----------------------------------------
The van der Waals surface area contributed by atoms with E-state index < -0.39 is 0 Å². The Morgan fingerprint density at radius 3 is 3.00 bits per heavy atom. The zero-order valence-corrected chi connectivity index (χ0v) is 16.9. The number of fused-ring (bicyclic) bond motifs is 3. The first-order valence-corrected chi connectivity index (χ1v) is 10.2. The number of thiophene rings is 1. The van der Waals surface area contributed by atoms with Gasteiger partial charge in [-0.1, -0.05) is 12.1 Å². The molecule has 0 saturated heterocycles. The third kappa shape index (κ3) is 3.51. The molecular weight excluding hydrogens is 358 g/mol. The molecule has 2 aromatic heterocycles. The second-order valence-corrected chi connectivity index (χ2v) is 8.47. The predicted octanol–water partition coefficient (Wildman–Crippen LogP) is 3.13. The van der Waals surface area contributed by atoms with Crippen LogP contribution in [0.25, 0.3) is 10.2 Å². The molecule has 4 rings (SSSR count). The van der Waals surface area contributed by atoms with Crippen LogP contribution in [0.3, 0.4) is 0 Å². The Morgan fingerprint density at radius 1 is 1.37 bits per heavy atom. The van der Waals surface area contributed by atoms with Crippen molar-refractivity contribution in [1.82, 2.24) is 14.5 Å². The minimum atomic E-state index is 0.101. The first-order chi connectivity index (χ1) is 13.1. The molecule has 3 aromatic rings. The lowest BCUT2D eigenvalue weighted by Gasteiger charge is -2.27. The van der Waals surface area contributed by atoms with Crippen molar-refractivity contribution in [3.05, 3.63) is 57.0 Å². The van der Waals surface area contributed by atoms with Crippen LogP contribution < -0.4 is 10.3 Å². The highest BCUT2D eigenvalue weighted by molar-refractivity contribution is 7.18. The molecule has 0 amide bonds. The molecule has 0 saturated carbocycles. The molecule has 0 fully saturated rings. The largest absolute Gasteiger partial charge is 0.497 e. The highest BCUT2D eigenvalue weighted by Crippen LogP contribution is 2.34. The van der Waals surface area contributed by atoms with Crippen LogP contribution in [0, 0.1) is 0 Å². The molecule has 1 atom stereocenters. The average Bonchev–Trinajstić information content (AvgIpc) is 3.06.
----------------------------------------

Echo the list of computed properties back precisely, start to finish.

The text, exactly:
The van der Waals surface area contributed by atoms with E-state index < -0.39 is 0 Å². The Morgan fingerprint density at radius 3 is 3.00 bits per heavy atom. The zero-order valence-corrected chi connectivity index (χ0v) is 16.9. The number of fused-ring (bicyclic) bond motifs is 3. The first-order valence-corrected chi connectivity index (χ1v) is 10.2. The number of thiophene rings is 1. The van der Waals surface area contributed by atoms with Gasteiger partial charge in [-0.1, -0.05) is 12.1 Å². The molecule has 0 saturated heterocycles. The third kappa shape index (κ3) is 3.51. The molecular weight excluding hydrogens is 358 g/mol. The molecule has 2 aromatic heterocycles. The second-order valence-corrected chi connectivity index (χ2v) is 8.47. The predicted octanol–water partition coefficient (Wildman–Crippen LogP) is 3.13. The van der Waals surface area contributed by atoms with Crippen LogP contribution in [0.25, 0.3) is 10.2 Å². The molecule has 4 rings (SSSR count). The van der Waals surface area contributed by atoms with Crippen LogP contribution in [0.3, 0.4) is 0 Å². The Morgan fingerprint density at radius 1 is 1.37 bits per heavy atom. The van der Waals surface area contributed by atoms with Crippen molar-refractivity contribution in [1.82, 2.24) is 14.5 Å². The minimum atomic E-state index is 0.101. The first-order chi connectivity index (χ1) is 13.1. The molecule has 3 aromatic rings. The lowest BCUT2D eigenvalue weighted by Gasteiger charge is -2.27. The van der Waals surface area contributed by atoms with Crippen molar-refractivity contribution in [3.05, 3.63) is 57.0 Å². The van der Waals surface area contributed by atoms with Crippen LogP contribution < -0.4 is 10.3 Å². The highest BCUT2D eigenvalue weighted by molar-refractivity contribution is 7.18. The molecule has 0 amide bonds. The molecule has 0 saturated carbocycles. The molecule has 0 fully saturated rings. The largest absolute Gasteiger partial charge is 0.497 e. The highest BCUT2D eigenvalue weighted by Crippen LogP contribution is 2.34. The van der Waals surface area contributed by atoms with Crippen LogP contribution in [0, 0.1) is 0 Å². The molecule has 1 atom stereocenters. The average Bonchev–Trinajstić information content (AvgIpc) is 3.06.